“God’s own life is dramatic internally, and externally (in relation to the world). That is the real meaning of the dogma of the Trinity. God is somehow one, and yet not one; rather He is a pluralistic unity. He can take part in the human drama and still remain the God of the Universe. He can suffer and still remain perfect. He can be omnipresent in the world and still not be wholly immersed in it. “I cannot understand it; it is a mystery to me,” exclaimed Tolstoi. Certainly he could not understand it; who could? We cannot understand our own beings. Modern biology discovered that a human body consists of millions and millions of corpuscles, minute organic cells which live their life and go their way unconscious of the human person formed by themselves. New discoveries may open up new problems, but the ancient mysteries about everything in the world continue to be omnipresent. How could we have more knowledge about God except some few glances, some imperfect allusions, some symbolical combinations? However, lacking a clear and perfect understanding, we still feel that we are not alone in the world. God is all round us like the atmosphere that we breathe. The more we try to escape from this atmosphere, the closer it seems to pervade us.”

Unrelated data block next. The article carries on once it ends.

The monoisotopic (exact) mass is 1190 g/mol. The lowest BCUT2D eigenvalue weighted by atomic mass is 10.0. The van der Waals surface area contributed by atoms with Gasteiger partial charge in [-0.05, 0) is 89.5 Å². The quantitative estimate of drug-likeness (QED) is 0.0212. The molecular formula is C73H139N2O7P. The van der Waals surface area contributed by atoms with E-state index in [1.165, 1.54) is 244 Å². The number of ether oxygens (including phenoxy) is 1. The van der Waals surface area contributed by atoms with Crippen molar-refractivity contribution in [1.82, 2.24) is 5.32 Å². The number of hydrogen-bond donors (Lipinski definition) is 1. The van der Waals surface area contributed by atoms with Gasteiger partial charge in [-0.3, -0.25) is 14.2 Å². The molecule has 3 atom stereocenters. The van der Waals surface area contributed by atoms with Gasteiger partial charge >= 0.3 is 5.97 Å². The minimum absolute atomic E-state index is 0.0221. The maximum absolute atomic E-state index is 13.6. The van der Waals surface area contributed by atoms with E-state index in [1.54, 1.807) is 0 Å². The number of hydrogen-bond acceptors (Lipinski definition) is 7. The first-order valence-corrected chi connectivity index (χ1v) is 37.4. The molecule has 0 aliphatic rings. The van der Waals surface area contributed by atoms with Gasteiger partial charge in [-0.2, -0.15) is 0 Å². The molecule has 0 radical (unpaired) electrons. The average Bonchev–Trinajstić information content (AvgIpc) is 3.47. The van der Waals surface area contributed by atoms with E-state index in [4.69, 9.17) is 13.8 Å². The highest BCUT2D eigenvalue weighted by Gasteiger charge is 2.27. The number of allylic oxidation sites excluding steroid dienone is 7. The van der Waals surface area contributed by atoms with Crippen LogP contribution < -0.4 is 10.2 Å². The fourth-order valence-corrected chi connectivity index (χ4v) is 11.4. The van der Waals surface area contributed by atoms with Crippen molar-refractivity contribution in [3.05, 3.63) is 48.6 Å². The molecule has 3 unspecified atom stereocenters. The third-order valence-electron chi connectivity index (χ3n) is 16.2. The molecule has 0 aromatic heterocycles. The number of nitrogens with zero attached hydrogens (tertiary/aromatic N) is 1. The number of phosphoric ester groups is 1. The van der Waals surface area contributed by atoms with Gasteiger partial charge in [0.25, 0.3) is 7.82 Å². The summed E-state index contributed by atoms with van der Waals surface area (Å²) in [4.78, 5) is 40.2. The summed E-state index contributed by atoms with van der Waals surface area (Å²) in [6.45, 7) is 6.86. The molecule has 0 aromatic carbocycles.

– ‘Religious Spirit of the Slavs’